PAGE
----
I was particularly impressed with how Sullivan raises these complex issues in a way that tweens will understand - personalizing the impact of the suffering caused by the Iraq War, focusing in on family and friendship dynamics, looking closely at the impact of assumptions and isolation. At the end, I felt like I had truly been on a journey with Cassie, growing with her in my understanding and compassion. Through it all, Cassie becomes closer with both her sister Van and her friends, but she also becomes stronger and more centered in who she really is.

I especially liked this review of Dear Blue Sky from Leah Cohen, the author of The Grief of Others (quoted on Mary Sullivan's website):
"Mary Sullivan takes complex subjects—war, loyalty, bullying, friendship—and honors their complexity in lucid, fast-paced, effortless-seeming prose. Her young narrator, Cass, comes to understand that love is not easy, nor, in itself, is it enough to set the world right. But she also learns that love is often closer than it seems, and that the ability to recognize its presence is a vital gift. Full of questions and full of warmth, Dear Blue Sky allows readers to engage with big ideas in a wonderfully accessible way; even more generous, it allows us to think for ourselves." 
For other reviews, check out the New York Times review and Kirkus Reviews. The review copy was kindly sent by the publisher, Nancy Paulsen Books, an imprint of Penguin. If you make a purchase using the Amazon links on this site, a small portion goes to Great Kid Books (at no cost to you!). Thank you for your support.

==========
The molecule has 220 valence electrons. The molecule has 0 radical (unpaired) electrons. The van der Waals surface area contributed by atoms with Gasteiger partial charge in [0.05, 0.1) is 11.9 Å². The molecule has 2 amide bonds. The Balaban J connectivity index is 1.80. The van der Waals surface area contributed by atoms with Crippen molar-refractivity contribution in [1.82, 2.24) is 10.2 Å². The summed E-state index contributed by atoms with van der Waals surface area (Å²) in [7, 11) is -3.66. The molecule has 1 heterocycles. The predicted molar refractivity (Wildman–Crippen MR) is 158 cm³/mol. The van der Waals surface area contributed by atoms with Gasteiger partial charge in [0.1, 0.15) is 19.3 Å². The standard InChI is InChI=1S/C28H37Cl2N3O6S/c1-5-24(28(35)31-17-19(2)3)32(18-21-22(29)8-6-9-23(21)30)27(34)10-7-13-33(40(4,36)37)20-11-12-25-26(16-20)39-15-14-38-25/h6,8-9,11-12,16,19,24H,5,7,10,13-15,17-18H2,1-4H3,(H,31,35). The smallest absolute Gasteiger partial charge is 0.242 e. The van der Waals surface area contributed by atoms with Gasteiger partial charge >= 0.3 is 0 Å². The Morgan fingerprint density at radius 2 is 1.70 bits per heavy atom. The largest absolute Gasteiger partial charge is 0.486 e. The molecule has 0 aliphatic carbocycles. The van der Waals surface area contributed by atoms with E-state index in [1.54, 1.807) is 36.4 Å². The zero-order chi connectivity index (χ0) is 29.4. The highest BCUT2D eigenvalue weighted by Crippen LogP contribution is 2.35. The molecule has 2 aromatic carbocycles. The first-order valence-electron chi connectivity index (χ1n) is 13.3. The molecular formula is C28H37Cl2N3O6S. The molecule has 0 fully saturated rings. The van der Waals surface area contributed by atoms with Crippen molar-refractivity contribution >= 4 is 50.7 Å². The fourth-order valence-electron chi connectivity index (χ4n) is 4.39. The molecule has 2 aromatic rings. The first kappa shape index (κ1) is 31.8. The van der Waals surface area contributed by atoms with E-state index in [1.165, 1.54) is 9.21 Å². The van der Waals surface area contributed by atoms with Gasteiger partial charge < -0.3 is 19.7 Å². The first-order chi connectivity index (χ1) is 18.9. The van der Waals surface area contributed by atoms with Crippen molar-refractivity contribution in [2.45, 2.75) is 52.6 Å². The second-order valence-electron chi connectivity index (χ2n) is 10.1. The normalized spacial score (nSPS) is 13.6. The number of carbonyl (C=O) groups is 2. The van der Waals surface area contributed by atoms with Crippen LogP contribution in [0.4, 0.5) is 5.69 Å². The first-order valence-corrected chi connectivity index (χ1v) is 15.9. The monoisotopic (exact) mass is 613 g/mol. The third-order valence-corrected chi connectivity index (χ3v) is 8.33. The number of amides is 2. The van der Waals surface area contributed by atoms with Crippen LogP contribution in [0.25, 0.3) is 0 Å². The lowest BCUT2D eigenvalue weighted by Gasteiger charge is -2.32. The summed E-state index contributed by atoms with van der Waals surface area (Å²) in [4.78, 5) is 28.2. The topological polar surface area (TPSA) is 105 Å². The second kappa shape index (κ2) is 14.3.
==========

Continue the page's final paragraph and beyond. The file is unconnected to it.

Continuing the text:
Review ©2012 Mary Ann Scheuer, Great Kid Books

Thursday, September 6, 2012

Emily's First 100 Days of School, by Rosemary Wells (ages 4-7)

September is a month of changes. Children have grown over the summer, learned new skills and made new friends. Now they are meeting new teachers, learning new routines and getting ready for the new challenges ahead. It’s a perfect time to share a favorite author,  Rosemary Wells, who has written more than 150 books for youngsters and captures the world of young children in the midst of these big changes, starting school and making friends.
Emily’s First 100 Days of School
by Rosemary Wells
NY: Disney Hyperion, 2000
ages 4–7
available from your local library and on Amazon
This is one of my favorite books to share at this time of year. Emily is an eager, enthusiastic bunny.
“On the first day of school, leave my mama’s arms. I am too excited to cry. I have my own desk and my own notebook and my own teacher, Miss Cribbage.”
Miss Cribbage tells her new students they will “make a new number friend” every day for the next hundred days, at the end of which they will have a big party.

Rosemary Wells shows different aspects of Emily’s life in school and at home, introducing one number at a time, expanding this beyond a simple counting book. Young listeners will relate to Emily’s excitement picking a dozen roses for her mother, reading 17 words in a story and collecting 25 beetles from the school garden. Soon, Emily writes a letter to her parents celebrating the 100th day of school and all the things she has learned, sealed with 100 kisses.